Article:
ADDIS ABABA (Reuters) - The Libyan government rejected Monday allegations it had tortured detainees who had fought for Muammar Gaddafi’s forces, saying that if there had been cases of torture it had not known about them.
The aid agency Medecins Sans Frontieres (MSF) said last Thursday it had stopped its work in detention centers in the city of Misrata because its medical staff were being asked to patch up detainees mid-way through torture sessions so they could go back for more abuse.
Libyan Foreign Minister Ashour bin Khayyal said it was not the policy of the ruling National Transitional Council, which has promised to make a break with Gaddafi-era practices and respect human rights, to use torture.
“Gaddafi’s remnants committed actions that were an aggression to the revolution and to Libya and they will now receive the treatment they deserve,” Khayyal told Reuters on the sidelines of an African Union summit in Addis Ababa.
“As a government, it is not our policy at all to commit torture because we, the Libyan people, suffered under these policies and we strongly reject it,” Khayyal said.
“If there was torture, then it was not with the knowledge of the government or by the agreement of the government either. It may be actions by individuals, but we have not heard about the report you mention.”
Khayyal said his government had no problem dealing with forces loyal to Gaddafi who were not carrying weapons.
The MSF allegations are awkward for Western powers which backed the rebellion against Gaddafi and helped to overthrow him and install Libya’s new leaders.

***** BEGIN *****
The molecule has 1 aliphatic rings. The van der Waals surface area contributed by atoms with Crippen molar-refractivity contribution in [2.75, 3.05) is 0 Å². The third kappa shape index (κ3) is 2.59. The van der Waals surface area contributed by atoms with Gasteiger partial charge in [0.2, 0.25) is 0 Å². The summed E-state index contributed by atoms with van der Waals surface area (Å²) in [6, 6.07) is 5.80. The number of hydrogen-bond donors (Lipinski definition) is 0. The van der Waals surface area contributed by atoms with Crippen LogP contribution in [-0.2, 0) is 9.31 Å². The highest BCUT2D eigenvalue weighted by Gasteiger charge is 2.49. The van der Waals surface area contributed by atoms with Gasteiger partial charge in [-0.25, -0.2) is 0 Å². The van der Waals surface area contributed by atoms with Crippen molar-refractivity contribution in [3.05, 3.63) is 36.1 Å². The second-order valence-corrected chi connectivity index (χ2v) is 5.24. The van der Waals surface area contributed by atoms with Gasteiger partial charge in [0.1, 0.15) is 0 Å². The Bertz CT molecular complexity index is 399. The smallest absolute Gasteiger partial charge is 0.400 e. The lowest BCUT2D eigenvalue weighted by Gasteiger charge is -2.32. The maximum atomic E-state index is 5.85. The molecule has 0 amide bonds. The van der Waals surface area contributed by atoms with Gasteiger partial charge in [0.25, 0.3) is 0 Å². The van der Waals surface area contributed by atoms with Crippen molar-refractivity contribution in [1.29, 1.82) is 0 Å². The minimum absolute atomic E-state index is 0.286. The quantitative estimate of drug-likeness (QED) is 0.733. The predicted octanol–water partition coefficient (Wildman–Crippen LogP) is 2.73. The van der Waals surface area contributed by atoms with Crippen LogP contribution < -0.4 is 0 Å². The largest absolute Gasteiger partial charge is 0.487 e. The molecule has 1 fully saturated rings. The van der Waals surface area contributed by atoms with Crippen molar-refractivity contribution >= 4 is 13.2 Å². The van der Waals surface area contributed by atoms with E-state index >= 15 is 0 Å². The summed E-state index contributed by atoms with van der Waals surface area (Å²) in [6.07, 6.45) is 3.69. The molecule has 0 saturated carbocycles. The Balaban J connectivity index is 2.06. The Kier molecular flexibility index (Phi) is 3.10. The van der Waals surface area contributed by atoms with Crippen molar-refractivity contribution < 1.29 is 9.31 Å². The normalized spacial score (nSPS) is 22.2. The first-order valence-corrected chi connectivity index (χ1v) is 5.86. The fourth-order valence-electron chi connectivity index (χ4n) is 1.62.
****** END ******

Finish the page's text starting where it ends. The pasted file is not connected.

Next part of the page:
The civil war which ended with Gaddafi’s death last year may have helped spread small arms around the region, according to a U.N. report which said some countries believed former fighters in Libya may have smuggled weapons into the Sahel region on the southern edge of the Sahara desert.
Khayyal stopped short of blaming certain countries for providing shelter to these groups, among them Libyan army regulars and mercenaries.
“We cannot say they are giving shelter to them, but they are there in their territories, especially in Niger and Mali,” he said, adding that a recent visit to both countries had been positive.
Khayyal said his government was trying to resolve the standoff in the tribal stronghold of Bani Walid by peaceful means. A militia commander whose troops were driven out of the town last week said his forces were massing to recapture it but were holding back at the government’s request.
“We are trying to resolve the situation there by peaceful means and we avoid confrontation, but if we have to then we will confront them,” said Khayyal.
He also said he would send delegations soon to review Libya’s investments in several African countries.
Under Gaddafi’s rule, Libya made major investments in Africa, some of which are managed by the $65 billion Libyan Investment Authority (LIA) through a $5 billion fund known as the Libyan African Investment Portfolio.
Editing by Tim Pearce